Just a quick one, while I prepare myself for the mighty effort of writing about the three day National Conservatism conference in London that I attended almost until the last session. And there is a lot to say, some of it serious.
But on day two of NatCon and feeling the need to escape, I walked down Marsham Street, took a left and found myself at the side entrance to Tate Britain. The Tate is an old friend but as I get older I seem to understand the art better.
Anyway, it also houses the painting I love the most. One of the great roustabout British artists of the early 20th century was Augustus John , who my officer grandfather used to go drinking with on the King’s Road when he was based at Chelsea barracks. Augustus was a big, big character and a genuine celebrity.
But my favourite picture is by Augustus’s sister, Gwen, who was naturally far less celebrated, never went drinking with my grandfather and whose work for a long time was far less appreciated than her brother’s. As womens’ art wasn’t. For me this self-portrait has all the connective power of a Rembrandt. I feel that I really see her and that she also sees me, that we are about to have a conversation. And for some reason it hits me in the heart. What do you think? And what’s your favourite?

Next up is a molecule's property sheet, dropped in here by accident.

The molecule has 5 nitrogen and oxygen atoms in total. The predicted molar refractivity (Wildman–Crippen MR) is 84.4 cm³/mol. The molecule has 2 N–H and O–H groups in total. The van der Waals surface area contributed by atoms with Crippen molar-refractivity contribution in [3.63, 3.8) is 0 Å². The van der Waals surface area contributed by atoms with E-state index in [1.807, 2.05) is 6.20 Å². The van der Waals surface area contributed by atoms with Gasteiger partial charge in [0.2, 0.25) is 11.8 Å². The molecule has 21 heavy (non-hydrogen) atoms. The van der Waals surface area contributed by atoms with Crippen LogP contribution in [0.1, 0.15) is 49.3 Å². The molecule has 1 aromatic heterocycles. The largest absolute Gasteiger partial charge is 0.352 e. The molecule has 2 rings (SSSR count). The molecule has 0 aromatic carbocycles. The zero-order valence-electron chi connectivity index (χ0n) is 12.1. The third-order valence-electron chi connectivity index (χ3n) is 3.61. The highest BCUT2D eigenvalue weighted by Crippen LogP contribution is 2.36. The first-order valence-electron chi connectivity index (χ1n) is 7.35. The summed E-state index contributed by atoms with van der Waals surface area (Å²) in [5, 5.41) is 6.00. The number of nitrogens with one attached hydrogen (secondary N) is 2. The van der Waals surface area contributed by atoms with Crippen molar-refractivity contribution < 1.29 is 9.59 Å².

Notes from the Underground with David Aaronovitch is a reader-supported publication. To receive new posts and support my work, consider becoming a free or paid subscriber.
Lovely painting., We spent a delightful day there last year during our 'post-COVID' big trip home.. The central halls were vibrant with post-colonial colourful excess. And I communed on my own with a room full of Moore's women. I wrote about it here. https://www.dougieherd.com/post/coming-at-the-world-through-its-side-doors hope you're well. Dougie
There’s currently a brand new Gwen John exhibition at Pallant House gallery in Chichester, where she has sole billing. I’m really looking forward to it.